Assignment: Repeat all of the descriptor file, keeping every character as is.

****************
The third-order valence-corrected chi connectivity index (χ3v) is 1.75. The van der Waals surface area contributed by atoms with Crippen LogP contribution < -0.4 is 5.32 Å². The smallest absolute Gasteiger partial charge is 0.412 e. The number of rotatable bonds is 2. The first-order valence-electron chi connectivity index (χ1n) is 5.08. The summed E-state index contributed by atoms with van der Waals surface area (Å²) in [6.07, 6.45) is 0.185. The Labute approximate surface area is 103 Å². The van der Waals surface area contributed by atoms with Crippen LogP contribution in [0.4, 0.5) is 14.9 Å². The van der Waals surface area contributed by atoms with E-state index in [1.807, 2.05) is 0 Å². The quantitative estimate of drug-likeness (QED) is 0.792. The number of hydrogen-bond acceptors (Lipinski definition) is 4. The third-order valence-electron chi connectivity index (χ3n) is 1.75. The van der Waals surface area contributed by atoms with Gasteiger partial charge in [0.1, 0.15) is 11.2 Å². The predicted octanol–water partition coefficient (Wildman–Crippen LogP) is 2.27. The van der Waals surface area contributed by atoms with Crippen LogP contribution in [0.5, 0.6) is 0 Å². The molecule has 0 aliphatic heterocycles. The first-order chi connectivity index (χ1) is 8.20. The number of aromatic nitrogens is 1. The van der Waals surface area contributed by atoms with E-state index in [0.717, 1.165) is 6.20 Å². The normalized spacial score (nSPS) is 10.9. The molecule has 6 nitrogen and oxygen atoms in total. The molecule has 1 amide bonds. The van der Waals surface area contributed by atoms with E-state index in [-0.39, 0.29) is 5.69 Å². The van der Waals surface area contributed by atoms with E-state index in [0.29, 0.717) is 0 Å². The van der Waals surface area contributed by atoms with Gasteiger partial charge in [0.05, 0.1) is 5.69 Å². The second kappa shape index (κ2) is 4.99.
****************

The third-order valence-corrected chi connectivity index (χ3v) is 1.75. The van der Waals surface area contributed by atoms with Crippen LogP contribution < -0.4 is 5.32 Å². The smallest absolute Gasteiger partial charge is 0.412 e. The number of rotatable bonds is 2. The first-order valence-electron chi connectivity index (χ1n) is 5.08. The summed E-state index contributed by atoms with van der Waals surface area (Å²) in [6.07, 6.45) is 0.185. The Labute approximate surface area is 103 Å². The van der Waals surface area contributed by atoms with Crippen LogP contribution in [0.4, 0.5) is 14.9 Å². The van der Waals surface area contributed by atoms with E-state index in [1.807, 2.05) is 0 Å². The quantitative estimate of drug-likeness (QED) is 0.792. The number of hydrogen-bond acceptors (Lipinski definition) is 4. The third-order valence-electron chi connectivity index (χ3n) is 1.75. The van der Waals surface area contributed by atoms with Gasteiger partial charge in [0.1, 0.15) is 11.2 Å². The predicted octanol–water partition coefficient (Wildman–Crippen LogP) is 2.27. The van der Waals surface area contributed by atoms with Crippen LogP contribution in [0.5, 0.6) is 0 Å². The molecule has 0 aliphatic heterocycles. The first-order chi connectivity index (χ1) is 8.20. The number of aromatic nitrogens is 1. The van der Waals surface area contributed by atoms with E-state index in [0.717, 1.165) is 6.20 Å². The normalized spacial score (nSPS) is 10.9. The molecule has 6 nitrogen and oxygen atoms in total. The molecule has 1 amide bonds. The van der Waals surface area contributed by atoms with E-state index in [-0.39, 0.29) is 5.69 Å². The van der Waals surface area contributed by atoms with E-state index in [0.29, 0.717) is 0 Å². The van der Waals surface area contributed by atoms with Gasteiger partial charge in [0.05, 0.1) is 5.69 Å². The second kappa shape index (κ2) is 4.99.